Johan Randén: Summary


(Johan Randén)
Release Date: 
Friday, May 4, 2012

Summary is the perfect title for Johan Randén’s third studio album because it is a diverse presentation of instrumental tracks lead by Randén and his guitar. His motive was to make an album that was accessible to everyone by incorporating familiar sound be it Jazz, 70’s rock guitar or what have you. I’d say he did a pretty successful job in creating that dream. Being an instrumental album most of my examples will be based on personal interpretation, as they should be, so get ready for more of this descriptive stuff. 

Track one, Tres Hombres, is a funky little jam that doesn’t exactly cross into James Brown territory or even Black Joe Lewis territory but it reminds me of the kind of funk sound that you’d find in an 80’s film attempting to portray a setting where funk would fit the theme of the scene. Dare I say it also has an Eagles like feel to it with a tendency to flirt with Jimi Hendrix type riffs. It’s very clear that Randén has command over his guitar.

Track two, Country Manic, is just as you would expect, an almost Rockabilly flare with a familiar Country flavor. Billy Burdette comes to mind and for the most part the track begins pretty impressively, but honestly, I felt it got a bit redundant after awhile. It really did feel like an homage that was missing a bit of the passion for the sake of mimicry.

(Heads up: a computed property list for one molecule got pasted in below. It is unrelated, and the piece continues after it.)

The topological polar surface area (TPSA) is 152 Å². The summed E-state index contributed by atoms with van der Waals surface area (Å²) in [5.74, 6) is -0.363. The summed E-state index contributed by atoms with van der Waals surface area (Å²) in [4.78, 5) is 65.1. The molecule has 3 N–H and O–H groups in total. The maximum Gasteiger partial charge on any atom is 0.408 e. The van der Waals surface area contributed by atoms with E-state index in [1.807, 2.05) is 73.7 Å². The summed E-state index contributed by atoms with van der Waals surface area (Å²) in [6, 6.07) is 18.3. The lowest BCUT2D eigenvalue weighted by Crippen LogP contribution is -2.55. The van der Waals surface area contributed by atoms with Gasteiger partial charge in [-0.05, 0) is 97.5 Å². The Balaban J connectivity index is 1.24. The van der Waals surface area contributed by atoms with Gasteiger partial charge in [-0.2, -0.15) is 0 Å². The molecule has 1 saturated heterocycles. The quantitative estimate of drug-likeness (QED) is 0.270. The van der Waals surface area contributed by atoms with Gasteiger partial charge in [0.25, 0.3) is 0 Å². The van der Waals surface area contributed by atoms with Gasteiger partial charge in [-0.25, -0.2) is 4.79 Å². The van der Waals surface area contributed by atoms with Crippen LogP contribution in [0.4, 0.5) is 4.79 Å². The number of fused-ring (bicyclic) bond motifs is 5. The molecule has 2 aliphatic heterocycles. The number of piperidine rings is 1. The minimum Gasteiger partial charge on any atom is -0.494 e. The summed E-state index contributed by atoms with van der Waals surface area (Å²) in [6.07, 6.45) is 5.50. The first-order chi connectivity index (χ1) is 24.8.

Sky Express is up next which has a real Muzak quality to it. It’s a very contemporary Jazz number that I would expect to find riding in an elevator in some big city building or as hold music from the bank. Really not my favorite style of music but Randén puts the sound of the music across with proficiency.

Floating Around is the next track which is probably the first one that really grabbed my attention. It has a real David Gilmour like sound to it mixed with a bit of Clapton and John Mayer, maybe even a little Jimmy Vaughn. If any song on the album could represent Randén’s dream I’d say this would be it. My favorite on the album hands down.

Up Next we have Eclipse, an entry level contemporary Jazz number, that again sounds just a bit like hold music. Really when you put this song in contrast with the last you start to see some cracks in the foundation of Randén’s idea of making the entire album accessible to anyone. I don’t see to many people who would find their place in every song on the album.

E.R.T. is the next track that starts off with a bit of intrigue, what sounds like music coming in backwards, then kind of goes soft before ending with one of the most excellent examples of Randén’s guitar prowess at the back end of the track. It’s a progressive rock sound that just goes off into it’s own odd little world that’s absolutely inviting to those who can appreciate the sound of a musician who can really rock a guitar.

Really the back end of the album starting with E.R.T. is where it really begins to all come together in a consistently fluid theme. Like I said, Randén is really in command of his guitar throughout but for me it all makes the most sense in the later half with almost all of the tracks coming together in a meaningful way, again for me. Like I said, the album is completely interpretive and someone else will more then likely get something else out of it then I did, but that’s the beauty of music. Give it a try and let it transport you to familiar and not so familiar places. Enjoy.

AJ Garcia
Review by AJ Garcia
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